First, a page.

Who benefits if the Canadian Food Inspection Agency relies more on U.S. Food and Drug Administration inspectors to do their work? What legal recourse is there if, down the line, something gets missed and toxins find their way into the Canadian food system?
The Harper government needs to step back from fast-tracked talks with the U.S. on a Security and Prosperity Partnership and convey to the other side that, while harmonizing standards is a good idea, dropping them to the lowest common denominator is not.
Canada plans to raise pesticide residue limits
The StarPhoenix (Saskatoon)
Tue 08 May 2007
OTTAWA -- Think those grapes look suspiciously dusty?
Better break out the veggie-scrubbers: Canada is set to raise its limits on pesticide residues on fruit and vegetables for hundreds of products.
The move is part of an effort to harmonize Canadian pesticide rules with those of the United States, which allows higher residue levels for 40 per cent of the pesticides it regulates.
Differences in residue limits, which apply both to domestic and imported food, pose a potential "trade irritant," said Richard Aucoin, chief registrar of the Pest Management Regulatory Agency, which sets Canada's pesticide rules.
However, Canada will only raise its limits "where this poses no risks," he stressed.
U.S. pesticide residue limits are often higher because the country's warmer climate means it is plagued by more pests, Aucoin said.
Canadian caps are higher in only 10 per cent of cases, he explained, adding these may be lowered under the harmonization plan. Aucoin said Canada won't be raising its limits for all of the cases where its rules are stricter, but "will likely be asked to raise them" for cases now being identified as priorities by growers.
The agency is reviewing its limits on a case-by-case basis, he said.
But Canada should never lower it standards in the name of harmonization, said David Boyd, an environmental lawyer and author of a 2006 study of international pesticide regulations.
"We should look to equal or surpass the best in the world, not only measure ourselves against the U.S.," where regulations are weaker than in jurisdictions such as the European Union, he said.
Canadian regulators and their U.S. counterparts have been working to harmonize pesticide regulations since 1996, as part of the North American Free Trade Agreement.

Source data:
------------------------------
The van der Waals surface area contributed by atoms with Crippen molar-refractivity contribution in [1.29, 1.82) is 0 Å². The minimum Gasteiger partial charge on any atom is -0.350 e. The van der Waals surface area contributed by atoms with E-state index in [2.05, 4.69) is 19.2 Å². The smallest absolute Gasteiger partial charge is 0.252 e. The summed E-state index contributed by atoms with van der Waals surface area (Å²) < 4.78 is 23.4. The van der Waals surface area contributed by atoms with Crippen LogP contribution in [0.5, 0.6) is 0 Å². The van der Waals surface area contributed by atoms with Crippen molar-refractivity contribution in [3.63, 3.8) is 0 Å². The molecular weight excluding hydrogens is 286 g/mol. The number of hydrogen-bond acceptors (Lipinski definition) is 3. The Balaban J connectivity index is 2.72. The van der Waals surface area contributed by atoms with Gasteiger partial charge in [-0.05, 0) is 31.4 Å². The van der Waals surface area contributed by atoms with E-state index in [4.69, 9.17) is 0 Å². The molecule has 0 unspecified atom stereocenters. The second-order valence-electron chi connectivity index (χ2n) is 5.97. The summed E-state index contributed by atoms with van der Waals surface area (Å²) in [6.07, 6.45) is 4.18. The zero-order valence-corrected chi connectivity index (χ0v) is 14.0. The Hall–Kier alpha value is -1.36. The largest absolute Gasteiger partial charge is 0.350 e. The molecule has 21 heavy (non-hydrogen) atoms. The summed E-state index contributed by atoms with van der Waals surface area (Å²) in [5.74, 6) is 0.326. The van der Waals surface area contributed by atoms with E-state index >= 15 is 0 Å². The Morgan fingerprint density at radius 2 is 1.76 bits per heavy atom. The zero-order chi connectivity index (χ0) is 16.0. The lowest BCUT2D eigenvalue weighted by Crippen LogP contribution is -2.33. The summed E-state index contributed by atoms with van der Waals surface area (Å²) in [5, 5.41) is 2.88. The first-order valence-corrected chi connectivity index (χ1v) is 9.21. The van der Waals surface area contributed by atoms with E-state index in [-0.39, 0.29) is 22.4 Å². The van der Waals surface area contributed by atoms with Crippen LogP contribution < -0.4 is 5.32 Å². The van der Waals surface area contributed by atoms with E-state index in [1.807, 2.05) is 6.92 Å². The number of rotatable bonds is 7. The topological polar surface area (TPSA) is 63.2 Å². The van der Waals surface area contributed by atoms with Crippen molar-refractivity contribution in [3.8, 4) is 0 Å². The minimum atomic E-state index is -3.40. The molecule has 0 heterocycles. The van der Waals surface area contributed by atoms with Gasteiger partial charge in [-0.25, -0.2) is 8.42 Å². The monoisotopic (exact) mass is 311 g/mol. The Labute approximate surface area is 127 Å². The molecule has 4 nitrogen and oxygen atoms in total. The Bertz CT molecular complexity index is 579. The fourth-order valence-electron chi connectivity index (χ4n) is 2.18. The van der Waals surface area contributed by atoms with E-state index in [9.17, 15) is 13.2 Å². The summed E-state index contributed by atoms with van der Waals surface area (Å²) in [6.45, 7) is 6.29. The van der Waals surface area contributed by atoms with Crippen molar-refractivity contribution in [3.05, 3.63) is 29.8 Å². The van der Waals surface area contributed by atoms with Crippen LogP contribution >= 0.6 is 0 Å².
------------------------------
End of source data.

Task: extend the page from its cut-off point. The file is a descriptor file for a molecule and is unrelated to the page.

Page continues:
Now the effort is being fast-tracked as an initiative under the Security and Prosperity Partnership (SPP), a wide-ranging plan to streamline regulatory and security protocols across North America.
The SPP's 2006 report identified stricter residue limits as "barriers to trade."
Boyd's report, published by the B.C.-based David Suzuki Foundation, raised concerns about the levels of pesticide residue allowed both in the U.S. and Canada.
Comparing 40 U.S. limits with those set by Canada, the European Union, Australia and the World Health Organization, he found the U.S. had the weakest rules for more than half of the pesticide uses studied.
In some cases the differences were dramatic: The U.S. allows 50 times more vinclozolin on cherries as the E.U., and 100 times as much lindane on pineapples.
Canada fared no better: For permethrin on leaf lettuce and spinach, the Canadian and U.S. limit was 400 times higher than in Europe, and the Canadian cap on methoxychlor was 1,400 times the European limit.
Both countries also allow pesticides that have been banned not only in Europe but also in some developing countries, Boyd noted.
Methamidophos, for example, is permitted in Canada but banned in Indonesia and other developing nations, he found. The pesticide is now being re-evaluated in Canada.
Aucoin said residue limits are set according to exacting standards in Canada, adding differences in ecosystems and patterns of use can account for the variation from country to country.
Raising the limits "will not change the amount of pesticides coming into the country," he said, noting the residue levels on imported produce are usually well below even the Canadian limits.